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The Poison of Desire
James: Dear Alia, very nice to hear from you. What I am about to say may not be what you want to hear, but sometimes it is good to hear the truth. Think of it as tough love. It is my feeling that you still have work to do in this world before you seek enlightenment directly. Your mind has too much rajas for you to be successful with self-inquiry. Rajas is the worry that comes from low self-esteem that results in excessive activity – which in turn wears down the mind. This is the cause of chronic fatigue. The activities themselves are not the problem, because a person whose mind is calm can act dynamically without suffering stress. There is always some kind of psychological problem behind the activities of a rajasic person. However, if you do not understand your own psychology – or if you do not really take it seriously, which some spiritually-inclined individuals tend to do, because they say it is all only just “the mind” and “not the real me” – then simplifying your life should be your goal. You are working way too hard and are too attached to the results. Things in life come very easily when your mind is quiet. There is no reason to chase anything or do anything except daily duties. Ambition has no place in the spiritual world.
Self-inquiry only works when a person has a high value for renunciation. Evidently you still hold out hope that there is an external solution. Hope is a completely useless emotion. When you really hit bottom self-inquiry comes naturally. You have avoided hitting bottom with various coping strategies, but you cannot keep this up much longer. If you persist in this frantic and obsessive search for something outside you could easily end up like in a wheel chair in the nut house on medication, like Fiona.
Rajas is a nasty poison, Alia. If you do not come to terms with who you really are, you can get over the chronic fatigue and then go right back to the same pattern of need-driven activity. There is a famous guru, Adhyshanti, who ended up in bed from chronic fatigue, got over it and then went right back into the world and did the same dumb things again and – guess what? – ended up back in bed. Your website’s motto “Get Your Life Back” is definitely inspirational, but leaves the impression that you will be going back to the same old life – this time with renewed energy. A better motto would be “Move to a New Life.”
It takes a long time for the penny to drop for rajasic people. They are like dogs straining on a leash – as soon as you unhook them they run off like demons with stupid smiles on their faces and just do, do, do mindlessly until they are exhausted. Rajas is an insidious kind of vanity, driven by unconscious pain. You believe that the world is there to satisfy you and that you deserve to get what you want and you do not pay attention to what is going on around you or within you. Sometimes the person is so driven that his or her ostensible goal masks the actual goal. The real goal is often just movement. It is activity itself that is craved. And behind it is a sad truth. A person afflicted with the disease of rajas cannot stand to sit with his or her own mind. He or she does not know how to handle certain thoughts and feelings, and so distraction is needed. This is the tamasic aspect of this syndrome. Maya has two powers, concealment and projection. To hide from yourself, you project goals.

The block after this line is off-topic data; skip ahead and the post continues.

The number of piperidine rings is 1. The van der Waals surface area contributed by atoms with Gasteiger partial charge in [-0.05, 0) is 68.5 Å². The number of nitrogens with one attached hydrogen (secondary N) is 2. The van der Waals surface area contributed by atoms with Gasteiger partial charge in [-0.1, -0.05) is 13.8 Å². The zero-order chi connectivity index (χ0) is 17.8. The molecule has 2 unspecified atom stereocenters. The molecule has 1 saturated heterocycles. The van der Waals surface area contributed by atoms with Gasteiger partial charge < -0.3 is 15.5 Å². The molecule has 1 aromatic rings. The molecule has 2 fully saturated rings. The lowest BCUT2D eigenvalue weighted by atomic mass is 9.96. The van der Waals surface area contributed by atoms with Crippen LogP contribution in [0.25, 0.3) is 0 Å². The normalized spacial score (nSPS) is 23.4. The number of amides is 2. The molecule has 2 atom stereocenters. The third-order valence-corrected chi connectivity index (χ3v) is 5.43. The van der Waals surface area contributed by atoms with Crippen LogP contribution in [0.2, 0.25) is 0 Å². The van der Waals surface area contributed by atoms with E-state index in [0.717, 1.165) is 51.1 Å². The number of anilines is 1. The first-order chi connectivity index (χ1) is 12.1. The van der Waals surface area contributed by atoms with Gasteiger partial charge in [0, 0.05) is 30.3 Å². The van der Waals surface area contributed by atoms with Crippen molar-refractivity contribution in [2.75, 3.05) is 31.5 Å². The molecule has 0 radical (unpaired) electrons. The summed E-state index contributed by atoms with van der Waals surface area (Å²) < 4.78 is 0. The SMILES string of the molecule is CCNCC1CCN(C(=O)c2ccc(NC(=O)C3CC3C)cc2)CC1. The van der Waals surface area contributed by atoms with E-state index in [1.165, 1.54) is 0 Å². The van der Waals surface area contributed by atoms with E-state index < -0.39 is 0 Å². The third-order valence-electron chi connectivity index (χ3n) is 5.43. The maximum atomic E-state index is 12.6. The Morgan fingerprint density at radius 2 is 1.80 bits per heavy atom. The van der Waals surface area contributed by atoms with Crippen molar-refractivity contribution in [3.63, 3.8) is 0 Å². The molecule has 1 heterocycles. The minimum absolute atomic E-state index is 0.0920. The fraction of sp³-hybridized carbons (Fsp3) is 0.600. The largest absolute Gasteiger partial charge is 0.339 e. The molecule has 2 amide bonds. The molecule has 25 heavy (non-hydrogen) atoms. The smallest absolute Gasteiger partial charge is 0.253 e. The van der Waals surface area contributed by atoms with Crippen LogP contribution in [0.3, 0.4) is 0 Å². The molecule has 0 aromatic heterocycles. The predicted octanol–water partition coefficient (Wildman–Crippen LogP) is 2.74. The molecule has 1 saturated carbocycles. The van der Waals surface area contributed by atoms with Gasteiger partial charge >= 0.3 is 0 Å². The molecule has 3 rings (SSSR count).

This kind of person really has no boundaries. He or she usually tends to be a helper, a rescuer. I think your business is about doing well by doing good. It all looks very innocent to the people who are being helped, but it is not usually that innocent. It usually goes back to some childhood pattern that springs from some sort of neglect (tamas). The child wants love and if it is not forthcoming because the parent is too busy or incapable of love, he or she will develop a big love deficit. This will drive the person to seek it from others – usually anybody that is available. They will do anything for the other person whether or not it is sensible or in their best interests – because they are looking for the validation. When the person responds favorably, they feel loved. This seems like a very obvious thing, almost simple-minded and infantile – which it is – but it is usually the underlying psychology. You are still young enough and smart enough to see into your psychology, but if you let it keep driving you, it will drive you right back to the same point over and over. If you finally wake up to it in your fifties or sixites you may not have the energy and the will to confront it.
So unless you are ready to drop out and give up – which I think you are not – you need to change your lifestyle, take advantage of your obsessive nature and make the karma yoga attitude your obsession. In this way you will succeed. Consecrate your actions to God and act calmly and patiently. This will reduce your rajas. You have big desires and expectations – success, love, respect, etc. – that are keeping you tied to the wheel of karma. In our tradition one is meant to have a family and serve the society to get those vasanas worked out before one commits to self-inquiry. If you were really fed up and ready to walk away from it all, I could help you. But my days of psychological counseling are behind me. It takes a tremendous commitment to a person and can take years to work it out, and our karmic situations are very different. I really like you and would love to help you with self-inquiry, but what can I do if you are not ready?
Did it ever occur to you that things are so difficult because the world cannot give you love? A successful business, a loving partner, fulfilling others’ expectations cannot make you love yourself. If you are not good enough now, you will never be good enough. All worldly accomplishments mean nothing to a person who does not love himself or herself.